This Week's Recommendation: Keith Haring

Big thanks to Tim for joining me. And check out his film, Lazy Eye, on all the major streaming and video services and at LazyEye.com.

My recommendation this week is as simple as doing a google search. Type in Keith Haring, click over to the images tab, and then just keep scrolling. You'll probably recognize Haring's more famous pieces -- two figures holding up a heart, a dog-headed DJ, that sculpture outside the Moscone Center. Early in his career, Haring would ride the subways in New York and draw chalk doodles in advertising space, which brought him a sort of cult following of commuters.

But you might not be as familiar with his later political art. That takes a bit more digging to find, since it's not quite so commercial: a man with a cross confronting a television, an anti-apartheid image of a large figure crushing a smaller oppressor, two men jerking each other off with the caption "safe sex."

Haring's work looks simple, but his causes weren't -- such as the time he painted unified figures on the Berlin wall in the colors of the German flag. His later paintings link capitalism to abuse. And then there's his collage work, accusing Ronald Reagan of being a killer -- made in 1980, a decade before Haring passed away in an epidemic fueled by Reagan's inhumanity.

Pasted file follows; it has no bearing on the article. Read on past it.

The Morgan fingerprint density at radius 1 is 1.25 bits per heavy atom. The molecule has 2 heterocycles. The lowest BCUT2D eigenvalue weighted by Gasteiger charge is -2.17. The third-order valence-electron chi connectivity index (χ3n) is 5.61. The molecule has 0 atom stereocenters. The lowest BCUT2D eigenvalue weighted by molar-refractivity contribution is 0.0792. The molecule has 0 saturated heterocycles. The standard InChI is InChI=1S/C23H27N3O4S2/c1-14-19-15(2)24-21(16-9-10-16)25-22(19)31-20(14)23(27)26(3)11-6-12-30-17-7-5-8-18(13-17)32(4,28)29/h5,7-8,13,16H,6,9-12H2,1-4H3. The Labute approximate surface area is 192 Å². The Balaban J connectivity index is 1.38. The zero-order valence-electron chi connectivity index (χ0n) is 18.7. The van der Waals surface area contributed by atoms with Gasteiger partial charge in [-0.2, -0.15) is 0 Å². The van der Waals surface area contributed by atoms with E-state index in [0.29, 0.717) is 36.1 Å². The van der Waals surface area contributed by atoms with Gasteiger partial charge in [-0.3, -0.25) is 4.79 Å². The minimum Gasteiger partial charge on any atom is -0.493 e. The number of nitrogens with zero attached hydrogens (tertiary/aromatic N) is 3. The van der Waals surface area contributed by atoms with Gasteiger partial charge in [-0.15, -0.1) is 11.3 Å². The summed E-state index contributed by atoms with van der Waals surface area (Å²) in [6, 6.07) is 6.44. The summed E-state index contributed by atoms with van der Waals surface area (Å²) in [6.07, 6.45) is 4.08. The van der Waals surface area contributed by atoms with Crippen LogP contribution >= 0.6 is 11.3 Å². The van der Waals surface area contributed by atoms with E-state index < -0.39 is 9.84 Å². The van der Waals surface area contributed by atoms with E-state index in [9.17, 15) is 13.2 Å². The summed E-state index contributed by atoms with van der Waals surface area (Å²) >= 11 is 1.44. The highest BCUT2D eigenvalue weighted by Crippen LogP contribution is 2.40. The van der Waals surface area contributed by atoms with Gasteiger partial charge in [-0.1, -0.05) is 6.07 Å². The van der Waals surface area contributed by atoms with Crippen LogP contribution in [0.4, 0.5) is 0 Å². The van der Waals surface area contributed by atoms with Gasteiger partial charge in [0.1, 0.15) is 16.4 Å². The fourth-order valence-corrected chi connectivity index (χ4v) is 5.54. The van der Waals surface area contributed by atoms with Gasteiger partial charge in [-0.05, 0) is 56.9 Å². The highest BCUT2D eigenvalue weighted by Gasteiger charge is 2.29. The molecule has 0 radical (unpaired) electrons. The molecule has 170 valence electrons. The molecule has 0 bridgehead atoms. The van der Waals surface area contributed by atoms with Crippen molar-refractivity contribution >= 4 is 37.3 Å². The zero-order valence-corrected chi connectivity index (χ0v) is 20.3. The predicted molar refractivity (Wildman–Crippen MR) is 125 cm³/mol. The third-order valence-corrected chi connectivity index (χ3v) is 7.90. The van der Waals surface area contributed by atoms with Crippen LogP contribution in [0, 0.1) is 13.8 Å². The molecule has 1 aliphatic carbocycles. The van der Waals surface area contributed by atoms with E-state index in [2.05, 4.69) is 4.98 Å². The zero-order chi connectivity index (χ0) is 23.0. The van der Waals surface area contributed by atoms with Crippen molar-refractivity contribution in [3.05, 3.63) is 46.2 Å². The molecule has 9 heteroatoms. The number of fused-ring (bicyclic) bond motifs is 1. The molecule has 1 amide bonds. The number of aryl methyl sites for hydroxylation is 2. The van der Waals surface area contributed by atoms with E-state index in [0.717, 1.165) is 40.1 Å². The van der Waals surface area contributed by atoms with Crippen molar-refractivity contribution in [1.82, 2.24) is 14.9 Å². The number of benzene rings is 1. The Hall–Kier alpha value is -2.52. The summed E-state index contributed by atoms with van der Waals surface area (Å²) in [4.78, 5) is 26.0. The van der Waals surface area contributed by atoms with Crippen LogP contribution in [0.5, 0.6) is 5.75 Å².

If not for his political work, we might still remember Haring for his bright colors, his democratic approach to exhibiting art, and his whimsical figures. That stuff's all fun -- and, importantly, marketable. But it isn't urgent, and I have a feeling it might've gotten lost among imitators if he hadn't been willing to risk alienating casual observers with statements on HIV, racism, and economic exploitation.

The Haring we know from t-shirts and tote bags is simple, appealing, and pleasant. But Haring's best work is none of those things -- it's complex, challenging, aggressive. It's sophisticated -- despite being little more than a few outlines scratched in chalk.

Stuff We Talked About

Bonus Episode! The Lost Treasure of the Neverglades

EL D&D TN.jpg